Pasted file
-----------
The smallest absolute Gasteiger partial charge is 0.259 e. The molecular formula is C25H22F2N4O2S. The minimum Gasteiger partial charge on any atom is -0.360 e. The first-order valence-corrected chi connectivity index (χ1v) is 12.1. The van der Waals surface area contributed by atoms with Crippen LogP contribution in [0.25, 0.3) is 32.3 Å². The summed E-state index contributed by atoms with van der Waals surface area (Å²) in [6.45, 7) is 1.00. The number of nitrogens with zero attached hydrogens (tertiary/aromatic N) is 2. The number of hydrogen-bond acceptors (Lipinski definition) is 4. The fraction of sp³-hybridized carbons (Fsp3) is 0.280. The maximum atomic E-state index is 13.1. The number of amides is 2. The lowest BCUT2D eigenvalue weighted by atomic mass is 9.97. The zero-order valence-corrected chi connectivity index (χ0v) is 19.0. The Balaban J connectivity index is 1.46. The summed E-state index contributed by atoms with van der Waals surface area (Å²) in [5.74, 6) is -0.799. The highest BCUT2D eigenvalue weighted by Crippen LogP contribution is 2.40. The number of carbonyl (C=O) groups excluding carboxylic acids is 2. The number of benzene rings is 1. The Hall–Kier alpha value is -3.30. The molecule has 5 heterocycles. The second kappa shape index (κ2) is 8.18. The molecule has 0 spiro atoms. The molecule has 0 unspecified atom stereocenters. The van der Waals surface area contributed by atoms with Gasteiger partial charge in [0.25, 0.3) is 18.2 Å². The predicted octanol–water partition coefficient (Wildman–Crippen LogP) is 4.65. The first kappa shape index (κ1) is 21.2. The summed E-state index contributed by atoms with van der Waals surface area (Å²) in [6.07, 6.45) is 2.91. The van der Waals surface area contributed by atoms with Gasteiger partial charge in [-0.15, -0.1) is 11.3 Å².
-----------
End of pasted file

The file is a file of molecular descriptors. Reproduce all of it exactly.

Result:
The smallest absolute Gasteiger partial charge is 0.259 e. The molecular formula is C25H22F2N4O2S. The minimum Gasteiger partial charge on any atom is -0.360 e. The first-order valence-corrected chi connectivity index (χ1v) is 12.1. The van der Waals surface area contributed by atoms with Crippen LogP contribution in [0.25, 0.3) is 32.3 Å². The summed E-state index contributed by atoms with van der Waals surface area (Å²) in [6.45, 7) is 1.00. The number of nitrogens with zero attached hydrogens (tertiary/aromatic N) is 2. The number of hydrogen-bond acceptors (Lipinski definition) is 4. The fraction of sp³-hybridized carbons (Fsp3) is 0.280. The maximum atomic E-state index is 13.1. The number of amides is 2. The lowest BCUT2D eigenvalue weighted by atomic mass is 9.97. The zero-order valence-corrected chi connectivity index (χ0v) is 19.0. The Balaban J connectivity index is 1.46. The summed E-state index contributed by atoms with van der Waals surface area (Å²) in [5.74, 6) is -0.799. The highest BCUT2D eigenvalue weighted by Crippen LogP contribution is 2.40. The number of carbonyl (C=O) groups excluding carboxylic acids is 2. The number of benzene rings is 1. The Hall–Kier alpha value is -3.30. The molecule has 5 heterocycles. The second kappa shape index (κ2) is 8.18. The molecule has 0 spiro atoms. The molecule has 0 unspecified atom stereocenters. The van der Waals surface area contributed by atoms with Gasteiger partial charge in [0.25, 0.3) is 18.2 Å². The predicted octanol–water partition coefficient (Wildman–Crippen LogP) is 4.65. The first kappa shape index (κ1) is 21.2. The summed E-state index contributed by atoms with van der Waals surface area (Å²) in [6.07, 6.45) is 2.91. The van der Waals surface area contributed by atoms with Gasteiger partial charge in [-0.15, -0.1) is 11.3 Å².